When the war took place, this airship was able to damage several cities in England. The British then use the floodlights at night to identify these blimps. Also, flammable hydrogen is a weakness of Zeppelin. World War I was not only focused on the development of firearms but also weapons made from chemicals.

3. Tear Gas

Tear gas is not designed to kill but makes enemies unable to defend their position. Tear gas also opens the way for the use of more lethal chemicals such as chlorine. Besides, tear gas can affect the eyes and lungs, and the effect disappears within 30 minutes afterward.

4. Phosgene

Phosgene is a chemical in the next era that was used with chlorine. These chemicals can cause a buildup of fluid in the lungs, causing death. It takes around 48 hours for the main symptoms to appear. It is estimated that as many as 85 percents of the 91,000 deaths caused by gas during wartime are the result of phosphagen. This toxic gas causes more psychological trauma than death. Chlorarsin in war causes short-term, but intense respiratory distress.

These chemicals are designed to paralyze temporarily, so they are used to frighten enemy troops. Although the effect does not cause death, the use of this weapon is very effective. In addition, there is also mustard gas which has a big impact on the skin and lungs. Mustard gas cannot be easily detected unless under direct attack.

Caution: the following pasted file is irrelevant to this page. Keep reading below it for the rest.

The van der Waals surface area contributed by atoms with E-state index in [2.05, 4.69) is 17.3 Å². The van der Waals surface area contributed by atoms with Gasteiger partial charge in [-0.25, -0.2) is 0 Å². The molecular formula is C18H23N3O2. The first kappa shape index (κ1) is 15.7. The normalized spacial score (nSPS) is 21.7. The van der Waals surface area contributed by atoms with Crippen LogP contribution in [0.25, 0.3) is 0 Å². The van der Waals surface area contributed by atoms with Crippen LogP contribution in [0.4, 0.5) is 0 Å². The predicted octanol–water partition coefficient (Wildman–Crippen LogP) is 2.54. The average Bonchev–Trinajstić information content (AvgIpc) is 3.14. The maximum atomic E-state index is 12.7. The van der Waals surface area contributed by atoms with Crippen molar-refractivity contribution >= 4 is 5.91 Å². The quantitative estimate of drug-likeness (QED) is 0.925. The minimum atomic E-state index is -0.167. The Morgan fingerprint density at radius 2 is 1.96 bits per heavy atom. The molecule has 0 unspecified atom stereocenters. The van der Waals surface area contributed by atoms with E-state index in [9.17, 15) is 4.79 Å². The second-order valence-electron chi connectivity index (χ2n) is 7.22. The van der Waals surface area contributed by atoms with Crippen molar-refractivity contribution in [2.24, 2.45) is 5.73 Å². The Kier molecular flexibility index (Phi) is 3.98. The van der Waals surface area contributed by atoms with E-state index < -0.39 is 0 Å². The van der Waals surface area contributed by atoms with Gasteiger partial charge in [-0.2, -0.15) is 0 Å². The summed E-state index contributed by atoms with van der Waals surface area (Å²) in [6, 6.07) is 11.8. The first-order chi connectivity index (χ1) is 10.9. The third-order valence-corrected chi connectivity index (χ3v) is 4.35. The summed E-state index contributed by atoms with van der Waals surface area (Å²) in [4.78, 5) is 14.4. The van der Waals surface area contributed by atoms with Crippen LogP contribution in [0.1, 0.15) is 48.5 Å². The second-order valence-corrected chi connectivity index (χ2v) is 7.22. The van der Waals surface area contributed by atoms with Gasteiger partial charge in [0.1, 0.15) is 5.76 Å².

During the war, Germany used the first mustard gas in 1917. After finding several attacks using gas, the Allies named it Hot Stuff (HS). When Germany used gas, it turned out that gas masks proved inefficient. This gas can penetrate through the filter mask.

5. Mark V Tank

Mark V Tank is the last and largest tank in World War I owned by Britain. This is a modified version of Mark IV. Around 1,070 tanks were built in March 1919. Mark V has external features embedded in Mark IV, including hulls, rollers, and tracks to avoid interference. However, the new drivetrain and transmission were stronger and were ready during early 1917. This system included a petrol-electric scheme, a hydraulic system, a double-clutch system (one driver needed), and the epicyclic Wilson gearbox design (4 forward gears, one reverse).

This tank uses a new Ricardo 6-cylinder engine and is more powerful. For speed, the Mark V can walk 70 km with a fuel capacity of 450 liters, which is enough for about 10 hours on rough terrain. Mark V made his combat debut at the Battle of Hamel on 4 July 1918 where he succeeded in supporting Australian troops in action.